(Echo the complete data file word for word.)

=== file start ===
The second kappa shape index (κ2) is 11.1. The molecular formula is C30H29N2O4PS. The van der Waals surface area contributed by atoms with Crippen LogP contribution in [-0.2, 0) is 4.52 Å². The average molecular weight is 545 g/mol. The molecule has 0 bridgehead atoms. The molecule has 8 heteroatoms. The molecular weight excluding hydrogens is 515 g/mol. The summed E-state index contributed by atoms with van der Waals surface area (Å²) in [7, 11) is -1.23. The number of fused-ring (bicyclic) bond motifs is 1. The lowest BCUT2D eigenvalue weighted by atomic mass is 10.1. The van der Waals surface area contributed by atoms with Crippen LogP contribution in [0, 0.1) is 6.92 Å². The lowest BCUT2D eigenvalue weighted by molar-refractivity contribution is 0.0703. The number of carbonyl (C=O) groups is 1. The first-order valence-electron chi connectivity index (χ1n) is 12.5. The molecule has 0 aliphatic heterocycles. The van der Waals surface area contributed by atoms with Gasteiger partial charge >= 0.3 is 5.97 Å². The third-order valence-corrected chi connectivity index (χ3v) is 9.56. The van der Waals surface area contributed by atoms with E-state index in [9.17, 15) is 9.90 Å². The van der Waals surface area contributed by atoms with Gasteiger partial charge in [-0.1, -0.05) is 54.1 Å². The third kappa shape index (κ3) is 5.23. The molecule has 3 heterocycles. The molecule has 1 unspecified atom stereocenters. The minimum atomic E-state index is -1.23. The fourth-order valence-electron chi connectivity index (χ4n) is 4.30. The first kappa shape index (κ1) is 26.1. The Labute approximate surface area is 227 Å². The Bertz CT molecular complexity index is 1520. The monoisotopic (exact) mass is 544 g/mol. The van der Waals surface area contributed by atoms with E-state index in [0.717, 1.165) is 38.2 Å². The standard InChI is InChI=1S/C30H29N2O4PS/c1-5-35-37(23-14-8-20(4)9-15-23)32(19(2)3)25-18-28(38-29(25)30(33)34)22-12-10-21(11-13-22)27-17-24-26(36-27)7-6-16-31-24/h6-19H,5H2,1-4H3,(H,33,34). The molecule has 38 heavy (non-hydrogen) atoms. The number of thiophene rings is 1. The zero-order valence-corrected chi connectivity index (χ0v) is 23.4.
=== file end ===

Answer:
The second kappa shape index (κ2) is 11.1. The molecular formula is C30H29N2O4PS. The van der Waals surface area contributed by atoms with Crippen LogP contribution in [-0.2, 0) is 4.52 Å². The average molecular weight is 545 g/mol. The molecule has 0 bridgehead atoms. The molecule has 8 heteroatoms. The molecular weight excluding hydrogens is 515 g/mol. The summed E-state index contributed by atoms with van der Waals surface area (Å²) in [7, 11) is -1.23. The number of fused-ring (bicyclic) bond motifs is 1. The lowest BCUT2D eigenvalue weighted by atomic mass is 10.1. The van der Waals surface area contributed by atoms with Crippen LogP contribution in [0, 0.1) is 6.92 Å². The lowest BCUT2D eigenvalue weighted by molar-refractivity contribution is 0.0703. The number of carbonyl (C=O) groups is 1. The first-order valence-electron chi connectivity index (χ1n) is 12.5. The molecule has 0 aliphatic heterocycles. The van der Waals surface area contributed by atoms with Gasteiger partial charge >= 0.3 is 5.97 Å². The third-order valence-corrected chi connectivity index (χ3v) is 9.56. The van der Waals surface area contributed by atoms with E-state index in [9.17, 15) is 9.90 Å². The van der Waals surface area contributed by atoms with Gasteiger partial charge in [-0.1, -0.05) is 54.1 Å². The third kappa shape index (κ3) is 5.23. The molecule has 3 heterocycles. The molecule has 1 unspecified atom stereocenters. The minimum atomic E-state index is -1.23. The fourth-order valence-electron chi connectivity index (χ4n) is 4.30. The first kappa shape index (κ1) is 26.1. The Labute approximate surface area is 227 Å². The Bertz CT molecular complexity index is 1520. The monoisotopic (exact) mass is 544 g/mol. The van der Waals surface area contributed by atoms with E-state index in [0.717, 1.165) is 38.2 Å². The standard InChI is InChI=1S/C30H29N2O4PS/c1-5-35-37(23-14-8-20(4)9-15-23)32(19(2)3)25-18-28(38-29(25)30(33)34)22-12-10-21(11-13-22)27-17-24-26(36-27)7-6-16-31-24/h6-19H,5H2,1-4H3,(H,33,34). The molecule has 38 heavy (non-hydrogen) atoms. The number of thiophene rings is 1. The zero-order valence-corrected chi connectivity index (χ0v) is 23.4.